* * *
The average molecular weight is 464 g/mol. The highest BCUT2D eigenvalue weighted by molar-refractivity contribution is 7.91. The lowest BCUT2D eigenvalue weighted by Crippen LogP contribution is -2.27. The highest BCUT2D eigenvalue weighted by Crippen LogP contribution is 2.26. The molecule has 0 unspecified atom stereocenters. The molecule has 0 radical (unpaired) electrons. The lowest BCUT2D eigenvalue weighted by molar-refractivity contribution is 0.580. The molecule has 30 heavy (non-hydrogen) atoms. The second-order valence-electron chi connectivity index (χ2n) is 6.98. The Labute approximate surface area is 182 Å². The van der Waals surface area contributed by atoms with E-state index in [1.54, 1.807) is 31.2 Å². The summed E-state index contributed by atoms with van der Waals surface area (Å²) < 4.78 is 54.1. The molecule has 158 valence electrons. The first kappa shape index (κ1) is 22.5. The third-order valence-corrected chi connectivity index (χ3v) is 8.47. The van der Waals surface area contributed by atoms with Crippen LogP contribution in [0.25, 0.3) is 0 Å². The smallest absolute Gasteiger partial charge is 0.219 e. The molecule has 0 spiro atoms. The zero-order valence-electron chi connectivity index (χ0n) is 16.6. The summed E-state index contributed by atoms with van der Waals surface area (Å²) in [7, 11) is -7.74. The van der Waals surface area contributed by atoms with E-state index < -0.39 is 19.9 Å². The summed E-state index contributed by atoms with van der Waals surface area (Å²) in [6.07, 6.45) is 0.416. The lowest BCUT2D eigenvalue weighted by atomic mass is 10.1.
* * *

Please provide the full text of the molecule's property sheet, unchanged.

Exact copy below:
The average molecular weight is 464 g/mol. The highest BCUT2D eigenvalue weighted by molar-refractivity contribution is 7.91. The lowest BCUT2D eigenvalue weighted by Crippen LogP contribution is -2.27. The highest BCUT2D eigenvalue weighted by Crippen LogP contribution is 2.26. The molecule has 0 unspecified atom stereocenters. The molecule has 0 radical (unpaired) electrons. The lowest BCUT2D eigenvalue weighted by molar-refractivity contribution is 0.580. The molecule has 30 heavy (non-hydrogen) atoms. The second-order valence-electron chi connectivity index (χ2n) is 6.98. The Labute approximate surface area is 182 Å². The van der Waals surface area contributed by atoms with E-state index in [1.54, 1.807) is 31.2 Å². The summed E-state index contributed by atoms with van der Waals surface area (Å²) < 4.78 is 54.1. The molecule has 158 valence electrons. The first kappa shape index (κ1) is 22.5. The third-order valence-corrected chi connectivity index (χ3v) is 8.47. The van der Waals surface area contributed by atoms with Crippen LogP contribution in [0.25, 0.3) is 0 Å². The smallest absolute Gasteiger partial charge is 0.219 e. The molecule has 0 spiro atoms. The zero-order valence-electron chi connectivity index (χ0n) is 16.6. The summed E-state index contributed by atoms with van der Waals surface area (Å²) in [7, 11) is -7.74. The van der Waals surface area contributed by atoms with E-state index < -0.39 is 19.9 Å². The summed E-state index contributed by atoms with van der Waals surface area (Å²) in [6.07, 6.45) is 0.416. The lowest BCUT2D eigenvalue weighted by atomic mass is 10.1.